Rheumatologists have a critical role to play in optimizing the response to COVID-19 and outcomes for our patients with rheumatic diseases. In just the past few weeks, rheumatologists at Brigham and Women’s Hospital and around the world have joined forces for this purpose.
“I’ve been very impressed by how quickly the rheumatology community has come together,” said rheumatologist Susan Y. Ritter, MD, PhD, associate medical director of the Brigham’s Arthritis Center. “I’ve seen multiple people communicating via email, Twitter and Facebook to get the word out to rheumatologists and make sure we have as much data as possible.”
Launching an International Alliance
Among the most remarkable of these efforts is the rapid formation of the COVID-19 Global Rheumatology Alliance. The Alliance sprang up as the result of conversations that rheumatologists across the globe were having via social media.
Indeed, social media has been a valuable communication tool within the rheumatology community throughout this crisis. For example, the Twitter feed of the American College of Rheumatology, @ACRheum, includes practice updates on such topics as infusion guidance, utilizing telehealth and scarce resource allocation during the COVID-19 pandemic. Jeffrey A. Sparks, MD, is one Brigham rheumatologist who has been particularly active in posting research news on his Twitter feed, @jeffsparks.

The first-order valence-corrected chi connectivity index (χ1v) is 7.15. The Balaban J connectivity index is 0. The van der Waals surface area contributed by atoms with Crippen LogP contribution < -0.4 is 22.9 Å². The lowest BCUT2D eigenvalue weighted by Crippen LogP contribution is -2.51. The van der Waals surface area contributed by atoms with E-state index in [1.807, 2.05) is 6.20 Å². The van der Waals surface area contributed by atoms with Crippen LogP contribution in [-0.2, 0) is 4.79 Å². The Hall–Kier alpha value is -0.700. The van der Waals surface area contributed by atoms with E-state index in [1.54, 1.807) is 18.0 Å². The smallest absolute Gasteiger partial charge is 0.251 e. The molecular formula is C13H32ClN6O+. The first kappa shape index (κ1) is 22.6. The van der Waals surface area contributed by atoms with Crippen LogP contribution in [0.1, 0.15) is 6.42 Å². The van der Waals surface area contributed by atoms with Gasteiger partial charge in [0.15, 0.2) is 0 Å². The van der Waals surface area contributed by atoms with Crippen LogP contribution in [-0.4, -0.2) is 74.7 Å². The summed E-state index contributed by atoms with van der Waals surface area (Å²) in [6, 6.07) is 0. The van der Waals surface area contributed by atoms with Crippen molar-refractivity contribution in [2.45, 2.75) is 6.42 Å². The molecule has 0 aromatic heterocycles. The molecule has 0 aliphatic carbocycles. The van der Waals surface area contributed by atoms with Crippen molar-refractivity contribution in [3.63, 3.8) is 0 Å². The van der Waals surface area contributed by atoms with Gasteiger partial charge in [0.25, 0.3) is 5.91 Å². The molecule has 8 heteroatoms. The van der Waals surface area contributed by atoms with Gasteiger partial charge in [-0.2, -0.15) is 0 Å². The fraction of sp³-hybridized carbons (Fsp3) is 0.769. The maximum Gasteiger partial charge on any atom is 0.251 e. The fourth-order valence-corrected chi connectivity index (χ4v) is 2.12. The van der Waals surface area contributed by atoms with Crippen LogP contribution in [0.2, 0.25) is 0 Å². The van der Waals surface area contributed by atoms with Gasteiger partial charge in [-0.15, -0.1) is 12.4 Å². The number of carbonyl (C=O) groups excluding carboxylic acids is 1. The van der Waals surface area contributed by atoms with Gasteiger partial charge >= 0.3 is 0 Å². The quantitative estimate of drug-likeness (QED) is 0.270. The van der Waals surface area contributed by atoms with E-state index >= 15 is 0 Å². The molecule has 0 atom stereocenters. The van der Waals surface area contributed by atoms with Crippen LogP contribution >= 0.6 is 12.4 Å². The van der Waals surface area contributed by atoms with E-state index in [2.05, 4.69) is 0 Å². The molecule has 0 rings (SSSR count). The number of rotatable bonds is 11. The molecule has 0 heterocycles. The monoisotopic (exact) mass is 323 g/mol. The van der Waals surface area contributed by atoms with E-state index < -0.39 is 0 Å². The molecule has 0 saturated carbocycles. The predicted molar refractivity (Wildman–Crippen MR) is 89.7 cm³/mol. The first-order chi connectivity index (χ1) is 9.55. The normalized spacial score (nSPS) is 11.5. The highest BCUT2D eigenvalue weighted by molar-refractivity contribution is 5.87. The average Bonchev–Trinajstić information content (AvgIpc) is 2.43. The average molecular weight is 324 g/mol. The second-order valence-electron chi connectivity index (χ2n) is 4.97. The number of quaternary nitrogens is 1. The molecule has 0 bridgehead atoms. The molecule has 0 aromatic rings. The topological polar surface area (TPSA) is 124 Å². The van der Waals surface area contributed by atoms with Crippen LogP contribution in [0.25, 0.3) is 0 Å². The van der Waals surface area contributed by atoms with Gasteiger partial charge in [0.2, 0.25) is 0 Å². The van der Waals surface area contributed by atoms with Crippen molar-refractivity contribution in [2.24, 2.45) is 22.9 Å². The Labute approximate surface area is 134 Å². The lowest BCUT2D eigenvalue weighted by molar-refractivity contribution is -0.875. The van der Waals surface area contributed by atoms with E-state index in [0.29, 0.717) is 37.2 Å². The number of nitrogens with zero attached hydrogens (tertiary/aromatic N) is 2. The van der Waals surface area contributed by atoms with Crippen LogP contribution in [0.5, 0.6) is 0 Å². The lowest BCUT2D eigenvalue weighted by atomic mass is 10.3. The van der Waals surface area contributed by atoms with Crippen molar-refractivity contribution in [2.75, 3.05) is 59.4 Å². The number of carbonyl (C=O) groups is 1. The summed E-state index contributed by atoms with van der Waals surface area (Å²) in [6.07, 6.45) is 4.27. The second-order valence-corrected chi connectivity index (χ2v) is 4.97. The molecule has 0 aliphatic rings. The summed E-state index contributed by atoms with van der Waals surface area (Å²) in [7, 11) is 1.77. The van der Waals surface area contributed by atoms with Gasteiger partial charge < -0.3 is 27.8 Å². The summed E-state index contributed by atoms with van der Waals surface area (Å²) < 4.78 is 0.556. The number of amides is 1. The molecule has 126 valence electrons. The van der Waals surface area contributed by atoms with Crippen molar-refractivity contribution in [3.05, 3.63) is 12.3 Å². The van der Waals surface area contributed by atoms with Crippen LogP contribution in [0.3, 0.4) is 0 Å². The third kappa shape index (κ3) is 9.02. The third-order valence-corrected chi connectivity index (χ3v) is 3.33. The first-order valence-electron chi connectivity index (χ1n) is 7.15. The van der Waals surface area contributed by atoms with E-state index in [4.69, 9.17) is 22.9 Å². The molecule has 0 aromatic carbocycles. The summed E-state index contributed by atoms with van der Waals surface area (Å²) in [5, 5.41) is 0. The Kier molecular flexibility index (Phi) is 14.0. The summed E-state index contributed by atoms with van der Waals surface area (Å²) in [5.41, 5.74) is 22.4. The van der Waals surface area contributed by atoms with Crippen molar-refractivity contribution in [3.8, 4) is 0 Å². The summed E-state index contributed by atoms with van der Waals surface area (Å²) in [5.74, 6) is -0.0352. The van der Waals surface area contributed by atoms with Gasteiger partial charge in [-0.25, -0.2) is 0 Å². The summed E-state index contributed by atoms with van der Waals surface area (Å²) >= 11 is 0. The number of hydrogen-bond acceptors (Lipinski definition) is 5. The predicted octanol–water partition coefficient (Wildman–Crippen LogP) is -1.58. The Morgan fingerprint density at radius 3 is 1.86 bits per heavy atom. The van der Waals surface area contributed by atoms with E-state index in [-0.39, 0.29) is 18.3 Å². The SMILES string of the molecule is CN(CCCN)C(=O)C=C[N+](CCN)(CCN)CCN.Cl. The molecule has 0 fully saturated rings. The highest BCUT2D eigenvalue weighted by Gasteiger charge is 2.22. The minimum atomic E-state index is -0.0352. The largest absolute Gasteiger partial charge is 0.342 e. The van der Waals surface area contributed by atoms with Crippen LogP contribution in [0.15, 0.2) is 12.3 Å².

For her part, Dr. Ritter has turned to several physicians’ groups on Facebook for discussions and advice about COVID-19. “There’s a lot online for physicians to be able to share ideas and what they’re seeing in real time,” she said.
Collaboration Within the Brigham
One way that rheumatologists at the Brigham’s Division of Rheumatology, Inflammation and Immunity are collaborating in the COVID-19 era involves call schedules. Leadership has identified those who would be at risk in the hospital setting—e.g. older or pregnant staff members—and then asked for volunteers to be on call.
“We’ve arranged for the inpatient consult service to have rotations of no longer than five days at a time, with a first call person and a backup person in case that person gets sick,” Dr. Ritter explained. “In clinic, there’s a different doctor of the day, again with a backup person in case that person gets sick. The same goes for the fellows’ schedule.
“Our goal is to minimize having to scramble at the last minute, so if somebody does get coronavirus, we have that schedule built in.”
Staff members working at home, meanwhile, are handling phone and video calls with patients. The hospital and division have created tip sheets and educational videos with instructions on topics such as using the Brigham’s electronic medical records system, creating shared language to reply to common questions and documenting virtual visits.
“Particularly for immunosuppressed patients, we’re trying to do all routine care remotely,” Dr. Ritter said. “Also, we have some multispecialty clinics at the Brigham that would usually have several doctors coming in and seeing the same patient at one time. So we’re determining how to provide that care that via videoconference.”
While an endless array of challenges is sure to emerge in the coming weeks and months, Dr. Ritter is optimistic about one potential upside. “This pandemic has really forced us to think about virtual care in ways we hadn’t considered before,” she concluded. “I think we’re going to become much more comfortable with it, and that’s really going to help people in the long run.”